Annual Planning Is Killing Your Growth

It’s annual planning season and I have budgeting on my mind.  Therefore, a thought provoking post from the folks at First Round Review discussing the unique approach to planning and budgeting that Dave Brussin implemented at Monetate:

Annual Planning is Killing Your Growth – Try This Plan Instead

The first part of the article is a lengthy rant on all that is broken in the annual planning cycle. Some of it is endemic to the annual cycle and some can be fixed regardless of the cadence, a fact that weakens the overall argument/pitch.

Nonetheless, the counter-plan is very interesting:

  1. Find a group of comparable companies that are viewed as successful
  2. Time-normalize their financials based on maturity (“year X after IPO” and/or “$80M-$100M in revenue year”)
  3. Look at key business metrics and identify best, poor and average performance (as well as spread) + analyze what moves/outcomes enabled companies to reach “best” performance
  4. Use those numbers as guidelines for a quarter-by-quarter 3-year plan (12 quarters) for your company adjusting them in places where you think you’re smarter than them. Where you don’t – if their numbers are different than what you’re planning – they probably know something you don’t…
  5. Treat every quarter like the end of a 12-month year (trailing 4-quarters). Compare and analyze the results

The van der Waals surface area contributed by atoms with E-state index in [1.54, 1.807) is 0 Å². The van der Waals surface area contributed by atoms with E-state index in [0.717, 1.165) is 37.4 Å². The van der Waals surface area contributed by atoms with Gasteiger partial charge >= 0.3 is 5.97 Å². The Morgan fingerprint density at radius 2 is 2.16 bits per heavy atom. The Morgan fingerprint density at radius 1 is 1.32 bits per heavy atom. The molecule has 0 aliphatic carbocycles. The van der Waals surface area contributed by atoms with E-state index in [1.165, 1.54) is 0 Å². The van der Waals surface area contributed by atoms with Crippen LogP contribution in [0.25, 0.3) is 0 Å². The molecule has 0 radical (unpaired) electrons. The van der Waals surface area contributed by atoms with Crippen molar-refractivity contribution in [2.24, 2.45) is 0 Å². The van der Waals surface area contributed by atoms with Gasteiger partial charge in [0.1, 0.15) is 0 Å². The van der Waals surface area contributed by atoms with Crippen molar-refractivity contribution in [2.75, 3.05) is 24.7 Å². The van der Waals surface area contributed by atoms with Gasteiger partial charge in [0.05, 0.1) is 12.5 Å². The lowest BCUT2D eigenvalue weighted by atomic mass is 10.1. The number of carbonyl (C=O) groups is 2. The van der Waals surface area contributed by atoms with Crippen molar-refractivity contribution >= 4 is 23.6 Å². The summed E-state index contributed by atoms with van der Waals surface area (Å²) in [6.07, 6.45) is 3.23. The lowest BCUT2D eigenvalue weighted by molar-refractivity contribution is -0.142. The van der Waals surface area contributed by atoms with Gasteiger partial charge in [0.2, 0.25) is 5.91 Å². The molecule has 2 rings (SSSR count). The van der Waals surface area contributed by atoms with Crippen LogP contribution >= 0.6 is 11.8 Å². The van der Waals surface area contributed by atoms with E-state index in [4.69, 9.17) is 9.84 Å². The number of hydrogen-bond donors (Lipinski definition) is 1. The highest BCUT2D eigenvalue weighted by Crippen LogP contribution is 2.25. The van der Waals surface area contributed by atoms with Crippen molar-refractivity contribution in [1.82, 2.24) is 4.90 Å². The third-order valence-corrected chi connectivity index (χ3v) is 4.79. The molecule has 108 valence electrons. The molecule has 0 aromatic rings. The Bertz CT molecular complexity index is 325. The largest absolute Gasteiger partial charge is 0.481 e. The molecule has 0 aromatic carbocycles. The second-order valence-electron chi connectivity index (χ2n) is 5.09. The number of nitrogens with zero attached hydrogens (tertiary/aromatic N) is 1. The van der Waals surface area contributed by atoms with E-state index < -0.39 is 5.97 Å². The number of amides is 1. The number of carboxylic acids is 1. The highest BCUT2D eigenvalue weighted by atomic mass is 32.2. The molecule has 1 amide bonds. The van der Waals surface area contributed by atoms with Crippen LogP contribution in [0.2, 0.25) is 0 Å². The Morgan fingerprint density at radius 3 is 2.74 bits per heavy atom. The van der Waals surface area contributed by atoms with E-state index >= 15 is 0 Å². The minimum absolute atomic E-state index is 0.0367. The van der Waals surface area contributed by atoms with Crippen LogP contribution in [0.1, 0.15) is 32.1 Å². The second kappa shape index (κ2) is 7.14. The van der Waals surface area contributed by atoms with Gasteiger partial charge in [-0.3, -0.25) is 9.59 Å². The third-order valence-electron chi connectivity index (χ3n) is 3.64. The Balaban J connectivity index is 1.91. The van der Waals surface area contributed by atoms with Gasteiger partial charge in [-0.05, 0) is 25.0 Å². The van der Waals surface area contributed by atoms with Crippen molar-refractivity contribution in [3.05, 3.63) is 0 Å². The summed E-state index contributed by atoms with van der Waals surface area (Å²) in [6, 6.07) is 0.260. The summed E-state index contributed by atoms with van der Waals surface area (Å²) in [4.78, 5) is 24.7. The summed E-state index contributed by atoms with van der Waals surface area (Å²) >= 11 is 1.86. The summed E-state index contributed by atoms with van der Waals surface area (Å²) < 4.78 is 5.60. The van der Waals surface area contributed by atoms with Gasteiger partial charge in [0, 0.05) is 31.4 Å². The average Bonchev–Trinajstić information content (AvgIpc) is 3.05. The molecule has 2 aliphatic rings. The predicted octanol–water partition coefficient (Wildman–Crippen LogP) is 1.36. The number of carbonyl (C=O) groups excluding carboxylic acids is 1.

6. Rinse and Repeat

The key benefits in this approach that resonate with are:

  • “Smoother” planning – rather than more aggressive course-correction every 12 months
  • Longer-term thinking – making decisions in the next quarter in the context of the next 12 quarters rather than the next 1-3 quarter
  • Quicker feedback loop – a “year” comparable every quarter
  • Better chances of identifying the unknown-unknowns by using other successful companies’ behaviors as guidelines (evens if you don’t fully understand them yet) – rather than being trapped in your own paradigm and limited perspective.
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Annual Planning Is Killing Your Growth

“It’s not agile” and the “building a home” parable

As Martin Fowler observed almost a decade ago, “Agile” is a term that went through semantic diffusion rather quickly.

Perhaps as a result, one of the areas that seem to draw a lot of resistance from teams who perceive themselves to be “agile”, is around any sort of up-front planning.

As if just-in-time planning is synonymous with only deciding what you’re going to build in the next 2-4 weeks at the beginning of the iteration, and any planning beyond that time horizon is “waste”. Nothing can be farther from the truth.

Mike Cottmeyer of LeadingAgile is one of the true thought-leaders on applying agile principles at scale and his blog posts are almost always well worth the read. This one deals with the topic mentioned at the beginning of the post:

Should you use Agile to build your next home?

Mike uses a very powerful thought experiment to get his point across: what would building a house based on the common misconceptions of what agile is look like vs. building it based on what agile really means? Attempting to summarize the parable will not do it justice, so I’ll only repeat Mike’s conclusion, in his own words:

“Just like you wouldn’t build a house with an open ended scope, your stakeholders don’t want to commit to an open ended software project. We have to do enough work up front to put together a credible plan, mitigate risk, and understand costs. We have to estimate the work, set budgets, and make tradeoffs to ensure the product is done on time and on budget… No estimating, no planning, and not committing won’t be the answer for most organizations. It’s not a starting place anyone can live with.”

 

“It’s not agile” and the “building a home” parable